The experts attending the meeting – representatives of international institutions and central banks, national policymakers, academics, and social partners – highlighted various bottlenecks that already existed in the European labour markets before the crisis. Labour market participation, for instance, was low in a large number of countries and structural unemployment in many cases already high. Also, a large gap had built up in employment protection between temporary and permanent employees in many countries, including northern ones. Furthermore, the wage setting process was problematic, especially in southern countries, as governments often very easily declared collective labour agreements applicable to all firms operating in a particular sector. The negotiating employers' and employees’ organisations were often not sufficiently representative, and third parties found it very difficult to opt out of wage agreements. This enabled wage and productivity growth to diverge widely. Wages also tended to respond insufficiently to economic shocks. Wages in the Spanish construction sector for instance continued to rise, even when construction companies were hit hard by the recession and resorted to mass layoffs.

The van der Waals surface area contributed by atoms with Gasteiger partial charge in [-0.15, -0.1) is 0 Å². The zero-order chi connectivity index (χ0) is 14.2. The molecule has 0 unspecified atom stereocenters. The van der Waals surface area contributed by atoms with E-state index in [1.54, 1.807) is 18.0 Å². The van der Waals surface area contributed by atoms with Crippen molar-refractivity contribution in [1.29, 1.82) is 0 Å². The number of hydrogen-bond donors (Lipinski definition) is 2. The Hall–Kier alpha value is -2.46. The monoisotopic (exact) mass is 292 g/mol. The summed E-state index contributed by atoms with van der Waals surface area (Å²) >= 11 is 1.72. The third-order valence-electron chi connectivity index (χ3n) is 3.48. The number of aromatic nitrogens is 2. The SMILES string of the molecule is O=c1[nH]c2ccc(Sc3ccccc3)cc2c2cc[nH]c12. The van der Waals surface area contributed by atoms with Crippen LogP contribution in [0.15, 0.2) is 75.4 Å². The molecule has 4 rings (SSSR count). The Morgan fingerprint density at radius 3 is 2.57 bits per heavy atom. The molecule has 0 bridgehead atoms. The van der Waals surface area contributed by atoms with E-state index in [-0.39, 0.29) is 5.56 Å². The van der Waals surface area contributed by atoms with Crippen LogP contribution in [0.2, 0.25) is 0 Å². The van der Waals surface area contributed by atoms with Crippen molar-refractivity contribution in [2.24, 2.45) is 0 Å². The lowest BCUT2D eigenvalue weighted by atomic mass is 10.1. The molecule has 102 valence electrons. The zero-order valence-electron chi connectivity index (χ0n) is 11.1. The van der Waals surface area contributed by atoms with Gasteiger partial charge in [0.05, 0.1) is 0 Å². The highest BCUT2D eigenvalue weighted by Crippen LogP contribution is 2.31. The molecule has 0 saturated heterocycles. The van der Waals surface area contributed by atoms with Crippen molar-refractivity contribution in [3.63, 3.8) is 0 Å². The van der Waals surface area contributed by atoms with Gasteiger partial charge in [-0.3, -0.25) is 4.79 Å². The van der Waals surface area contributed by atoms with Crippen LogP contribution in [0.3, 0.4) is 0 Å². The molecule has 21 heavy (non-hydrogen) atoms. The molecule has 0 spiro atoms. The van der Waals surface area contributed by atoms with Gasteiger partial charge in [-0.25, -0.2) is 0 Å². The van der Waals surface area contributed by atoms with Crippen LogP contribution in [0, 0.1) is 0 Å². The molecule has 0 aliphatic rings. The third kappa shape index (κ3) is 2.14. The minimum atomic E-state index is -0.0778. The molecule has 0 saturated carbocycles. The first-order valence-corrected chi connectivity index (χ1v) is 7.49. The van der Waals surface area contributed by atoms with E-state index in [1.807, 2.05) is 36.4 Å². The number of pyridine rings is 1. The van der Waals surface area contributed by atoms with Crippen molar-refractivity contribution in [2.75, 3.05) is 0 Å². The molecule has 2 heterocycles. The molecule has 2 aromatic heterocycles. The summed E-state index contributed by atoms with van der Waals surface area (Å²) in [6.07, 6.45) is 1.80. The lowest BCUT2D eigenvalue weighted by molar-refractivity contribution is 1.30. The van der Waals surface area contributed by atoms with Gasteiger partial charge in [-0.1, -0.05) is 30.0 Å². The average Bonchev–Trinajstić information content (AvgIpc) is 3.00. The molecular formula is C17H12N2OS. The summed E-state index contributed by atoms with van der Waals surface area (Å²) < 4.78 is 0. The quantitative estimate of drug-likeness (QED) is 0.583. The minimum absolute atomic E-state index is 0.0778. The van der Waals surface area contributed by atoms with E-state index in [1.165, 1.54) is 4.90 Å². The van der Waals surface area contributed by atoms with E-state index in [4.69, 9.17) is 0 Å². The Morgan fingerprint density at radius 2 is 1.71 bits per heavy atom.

Currently almost 20 million people in the euro area are out of work. In Spain and Greece more than 25% of the labour force is unemployed, as are more than 50% of all young workers. In order to improve the functioning of their labour markets, a large number of euro area member states have implemented important reforms since 2008. For instance, measures to increase labour participation have been taken, e.g. raising the (early) retirement age and increasing the incentives in the unemployment benefit system to search for a new job. Southern member states in particular have taken steps to close the gap in employment protection between permanent and temporary contracts, and to encourage businesses to create new jobs as soon as growth picks up. They have also drastically reformed the wage bargaining process in order to better align wages with the circumstances individual firms are facing.
The experts also looked ahead at the impact of the reforms. This impact is still difficult to identify as labour market reforms typically take time to bear fruit. In Portugal and Spain for instance, wages initially hardly responded to the persistent job losses. Meanwhile, wage growth has slowed down significantly. This is reflected in the chart below, which shows wage growth in Portugal in 2009 and 2012. While a large number of employees in 2009 still saw their nominal wages rise substantially, wage increases occurred far less frequently in 2012. The recent reform of the wage setting process likely played a significant role here. Wage moderation has enabled businesses to improve their competitiveness and prevent further job losses.